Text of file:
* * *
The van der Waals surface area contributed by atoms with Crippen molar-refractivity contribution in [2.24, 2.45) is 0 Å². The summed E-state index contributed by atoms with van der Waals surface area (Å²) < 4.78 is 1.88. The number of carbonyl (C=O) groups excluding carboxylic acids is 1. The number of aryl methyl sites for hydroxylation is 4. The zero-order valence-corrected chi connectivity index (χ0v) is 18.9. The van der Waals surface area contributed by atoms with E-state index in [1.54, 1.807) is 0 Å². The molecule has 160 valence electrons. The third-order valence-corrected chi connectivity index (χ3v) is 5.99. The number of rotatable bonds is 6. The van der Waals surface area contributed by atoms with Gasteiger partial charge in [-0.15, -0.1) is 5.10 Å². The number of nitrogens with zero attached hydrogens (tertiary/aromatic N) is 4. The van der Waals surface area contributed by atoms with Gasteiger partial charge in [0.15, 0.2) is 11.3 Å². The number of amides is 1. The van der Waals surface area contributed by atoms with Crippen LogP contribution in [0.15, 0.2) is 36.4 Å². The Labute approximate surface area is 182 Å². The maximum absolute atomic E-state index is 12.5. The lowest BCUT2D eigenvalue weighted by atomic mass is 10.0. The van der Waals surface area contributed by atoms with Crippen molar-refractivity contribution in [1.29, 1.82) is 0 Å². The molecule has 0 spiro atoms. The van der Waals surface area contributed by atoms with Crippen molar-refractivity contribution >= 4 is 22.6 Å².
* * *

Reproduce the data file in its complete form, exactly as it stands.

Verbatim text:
The van der Waals surface area contributed by atoms with Crippen molar-refractivity contribution in [2.24, 2.45) is 0 Å². The summed E-state index contributed by atoms with van der Waals surface area (Å²) < 4.78 is 1.88. The number of carbonyl (C=O) groups excluding carboxylic acids is 1. The number of aryl methyl sites for hydroxylation is 4. The zero-order valence-corrected chi connectivity index (χ0v) is 18.9. The van der Waals surface area contributed by atoms with E-state index in [1.54, 1.807) is 0 Å². The molecule has 160 valence electrons. The third-order valence-corrected chi connectivity index (χ3v) is 5.99. The number of rotatable bonds is 6. The van der Waals surface area contributed by atoms with Gasteiger partial charge in [-0.15, -0.1) is 5.10 Å². The number of nitrogens with zero attached hydrogens (tertiary/aromatic N) is 4. The van der Waals surface area contributed by atoms with Gasteiger partial charge in [0.15, 0.2) is 11.3 Å². The number of amides is 1. The van der Waals surface area contributed by atoms with Crippen LogP contribution in [0.15, 0.2) is 36.4 Å². The Labute approximate surface area is 182 Å². The maximum absolute atomic E-state index is 12.5. The lowest BCUT2D eigenvalue weighted by atomic mass is 10.0. The van der Waals surface area contributed by atoms with Crippen molar-refractivity contribution in [1.29, 1.82) is 0 Å². The molecule has 0 spiro atoms. The van der Waals surface area contributed by atoms with Crippen molar-refractivity contribution >= 4 is 22.6 Å².